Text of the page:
Exult, let them exult, the hosts of heaven,
exult, let Angel ministers of God exult,
let the trumpet of salvation
sound aloud our mighty King's triumph!

Be glad, let earth be glad, as glory floods her,
ablaze with light from her eternal King,
let all corners of the earth be glad,
knowing an end to gloom and darkness.

Overwhelmed with the joy of Christ’s victory, she will even go so far as to cry out:

O wonder of your humble care for us!
O love, O charity beyond all telling,
to ransom a slave you gave away your Son!
O truly necessary sin of Adam,
destroyed completely by the Death of Christ!
O happy fault
that earned so great, so glorious a Redeemer!

The words of this hymn, the Exsultet, reflect the truth that Jesus’ victory does not consist in simply overpowering a weaker foe. Our Lord could have undone the temptation of the serpent in any way, but He loves us so much that He chose to change what was our cause for shame and despair into the source of an even greater good than what was lost. As good as the garden of Eden was, it is nothing compared to God becoming man and dwelling among us. 

“O happy fault!” Our Lord completely destroys sin by making the fault of Adam to become the reason we have Christ as our savior and friend. That is how good God is to us. “We know that all things work for good for those who love God, who are called according to his purpose” (Romans 8:28). God brought the greatest good of our salvation out of the most heinous evil of the crucifixion, and He wants this time of crisis to work for our good, too.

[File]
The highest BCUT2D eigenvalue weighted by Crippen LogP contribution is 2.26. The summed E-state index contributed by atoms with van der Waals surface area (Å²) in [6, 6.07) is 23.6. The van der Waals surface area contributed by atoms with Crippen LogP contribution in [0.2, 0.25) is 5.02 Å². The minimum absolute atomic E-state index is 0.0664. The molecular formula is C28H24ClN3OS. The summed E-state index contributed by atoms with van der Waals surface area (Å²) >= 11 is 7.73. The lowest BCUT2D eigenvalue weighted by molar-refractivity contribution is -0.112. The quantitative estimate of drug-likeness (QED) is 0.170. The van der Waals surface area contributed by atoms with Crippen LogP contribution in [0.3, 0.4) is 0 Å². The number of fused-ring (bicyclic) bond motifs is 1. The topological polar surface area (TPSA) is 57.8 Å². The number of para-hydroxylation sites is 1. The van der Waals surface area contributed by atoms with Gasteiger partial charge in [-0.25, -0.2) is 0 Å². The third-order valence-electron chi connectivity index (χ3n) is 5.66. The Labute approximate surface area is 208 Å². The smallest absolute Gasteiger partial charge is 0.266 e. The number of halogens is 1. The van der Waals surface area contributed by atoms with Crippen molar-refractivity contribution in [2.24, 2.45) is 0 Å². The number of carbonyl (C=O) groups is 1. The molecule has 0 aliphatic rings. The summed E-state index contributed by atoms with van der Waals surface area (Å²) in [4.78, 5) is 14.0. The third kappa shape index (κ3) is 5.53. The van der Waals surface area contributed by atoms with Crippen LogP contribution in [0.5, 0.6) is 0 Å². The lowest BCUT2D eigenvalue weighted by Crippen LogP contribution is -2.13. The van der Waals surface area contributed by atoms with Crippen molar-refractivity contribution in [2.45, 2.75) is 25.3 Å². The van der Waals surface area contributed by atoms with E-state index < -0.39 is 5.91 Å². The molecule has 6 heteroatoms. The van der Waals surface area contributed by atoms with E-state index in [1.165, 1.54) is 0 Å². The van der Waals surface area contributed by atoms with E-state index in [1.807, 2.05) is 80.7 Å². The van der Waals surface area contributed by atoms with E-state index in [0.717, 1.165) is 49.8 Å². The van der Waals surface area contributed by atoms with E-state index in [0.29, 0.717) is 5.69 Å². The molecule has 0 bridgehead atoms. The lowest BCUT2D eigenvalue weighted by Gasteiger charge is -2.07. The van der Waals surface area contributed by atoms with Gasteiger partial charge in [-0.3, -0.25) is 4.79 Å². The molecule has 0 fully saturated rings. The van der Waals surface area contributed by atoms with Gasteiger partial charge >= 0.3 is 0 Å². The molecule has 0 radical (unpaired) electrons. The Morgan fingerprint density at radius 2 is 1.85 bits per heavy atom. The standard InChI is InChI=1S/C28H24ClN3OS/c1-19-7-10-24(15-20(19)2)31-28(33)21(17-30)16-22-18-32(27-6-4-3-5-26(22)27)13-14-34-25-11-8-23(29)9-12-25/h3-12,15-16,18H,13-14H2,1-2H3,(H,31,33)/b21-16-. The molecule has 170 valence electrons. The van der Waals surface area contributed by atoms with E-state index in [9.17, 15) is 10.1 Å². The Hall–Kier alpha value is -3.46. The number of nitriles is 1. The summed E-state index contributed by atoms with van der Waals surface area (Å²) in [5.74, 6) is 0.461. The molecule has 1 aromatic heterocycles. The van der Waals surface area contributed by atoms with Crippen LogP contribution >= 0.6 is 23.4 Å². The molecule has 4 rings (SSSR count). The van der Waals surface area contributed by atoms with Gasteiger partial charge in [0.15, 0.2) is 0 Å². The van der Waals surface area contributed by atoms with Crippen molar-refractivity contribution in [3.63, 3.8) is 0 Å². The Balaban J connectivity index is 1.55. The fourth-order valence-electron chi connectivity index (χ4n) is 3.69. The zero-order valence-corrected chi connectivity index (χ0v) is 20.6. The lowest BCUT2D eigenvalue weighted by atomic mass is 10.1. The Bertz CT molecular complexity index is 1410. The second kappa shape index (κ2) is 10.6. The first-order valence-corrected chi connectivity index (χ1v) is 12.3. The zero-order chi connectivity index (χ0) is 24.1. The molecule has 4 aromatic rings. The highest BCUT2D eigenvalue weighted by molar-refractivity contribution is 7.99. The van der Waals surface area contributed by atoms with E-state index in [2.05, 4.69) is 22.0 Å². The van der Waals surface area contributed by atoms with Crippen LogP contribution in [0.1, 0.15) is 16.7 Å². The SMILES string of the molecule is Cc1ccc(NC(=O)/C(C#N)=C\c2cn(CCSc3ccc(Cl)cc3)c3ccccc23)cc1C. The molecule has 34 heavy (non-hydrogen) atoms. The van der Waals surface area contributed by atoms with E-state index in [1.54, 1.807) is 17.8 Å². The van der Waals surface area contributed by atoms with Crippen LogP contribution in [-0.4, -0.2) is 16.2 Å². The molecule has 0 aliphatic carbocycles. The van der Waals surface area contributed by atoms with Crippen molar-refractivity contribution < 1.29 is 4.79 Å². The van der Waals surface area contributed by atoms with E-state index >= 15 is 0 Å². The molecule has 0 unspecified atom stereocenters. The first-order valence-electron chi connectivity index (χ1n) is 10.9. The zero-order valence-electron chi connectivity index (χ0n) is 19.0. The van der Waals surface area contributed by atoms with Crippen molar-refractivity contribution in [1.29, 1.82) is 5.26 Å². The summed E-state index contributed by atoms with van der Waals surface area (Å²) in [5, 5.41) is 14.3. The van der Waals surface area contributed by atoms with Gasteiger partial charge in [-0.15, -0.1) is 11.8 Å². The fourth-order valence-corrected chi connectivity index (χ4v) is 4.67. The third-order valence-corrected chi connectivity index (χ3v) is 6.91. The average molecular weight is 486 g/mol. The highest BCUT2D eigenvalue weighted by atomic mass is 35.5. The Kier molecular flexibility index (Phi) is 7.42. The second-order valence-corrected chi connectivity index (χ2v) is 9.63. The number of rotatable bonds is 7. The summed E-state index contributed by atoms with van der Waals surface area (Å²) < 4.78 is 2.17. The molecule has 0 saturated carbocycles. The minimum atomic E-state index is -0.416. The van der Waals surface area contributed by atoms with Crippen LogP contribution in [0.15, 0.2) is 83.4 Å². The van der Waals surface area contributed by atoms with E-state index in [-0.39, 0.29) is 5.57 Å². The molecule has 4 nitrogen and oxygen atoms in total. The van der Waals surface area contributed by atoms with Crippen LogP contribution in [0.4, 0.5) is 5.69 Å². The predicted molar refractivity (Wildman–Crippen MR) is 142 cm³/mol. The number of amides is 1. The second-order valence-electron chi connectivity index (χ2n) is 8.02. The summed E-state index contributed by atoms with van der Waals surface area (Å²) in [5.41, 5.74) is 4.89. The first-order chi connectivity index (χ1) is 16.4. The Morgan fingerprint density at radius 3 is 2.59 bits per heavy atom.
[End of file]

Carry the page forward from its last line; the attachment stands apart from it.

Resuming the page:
So hear His call to Holy Week. 

Beginning with Palm Sunday, the Church sets this week apart from all the other weeks of the year. So often, though, work and other engagements keep us from doing the same. But this Holy Week, with our need for the light of Christ more apparent than in recent memory, we are sheltered in place - with more ability to make time for Him than in recent memory. 

So hear His call to Holy Week.

There are plenty of devotions, prayers, and other spiritual practices to do so, but I want to suggest one above all the rest: join us in celebrating the Triduum.

Christ redeemed us all and gave perfect glory to God principally through his paschal mystery: dying he destroyed our death and rising he restored our life. Therefore the Easter triduum of the passion and resurrection of Christ is the culmination of the entire liturgical year. Thus the solemnity of Easter has the same kind of preeminence in the liturgical year that Sunday has in the week.
-General Norms for the Liturgical Year and Calendar

All of the imagery that I have referenced throughout this blog comes from the Holy Triduum. I can’t recommend it more warmly. There is simply no better way to glorify God and receive the light of His life than joining the Church’s celebration on these days. 

The Holy Triduum consists of Holy Thursday, Good Friday, and the Easter Vigil. We will be celebrating and livestreaming this liturgy at 7:15 pm on Thursday, 7:15 pm on Friday, and 8:40 pm on Saturday, and we want you to join. I’ve included explanations of each day as well as ways to prepare for and enter more fully into the liturgy from your home below. Check them out and make this week truly holy. 

After the sun has set on Saturday and night falls upon the earth, the faithful gather in vigil - awaiting the light that will shine in the darkness, awaiting the hope that will illuminate their way, awaiting the news that Christ is risen. 

The light of Christ awaits us, a life that will illumine the darkness of this time and bring us the joy of hope. Let’s await Him, too.

If you are interested in learning more check out the appendix to this blog post: How to Prepare For and Enter More Fully into Holy Week!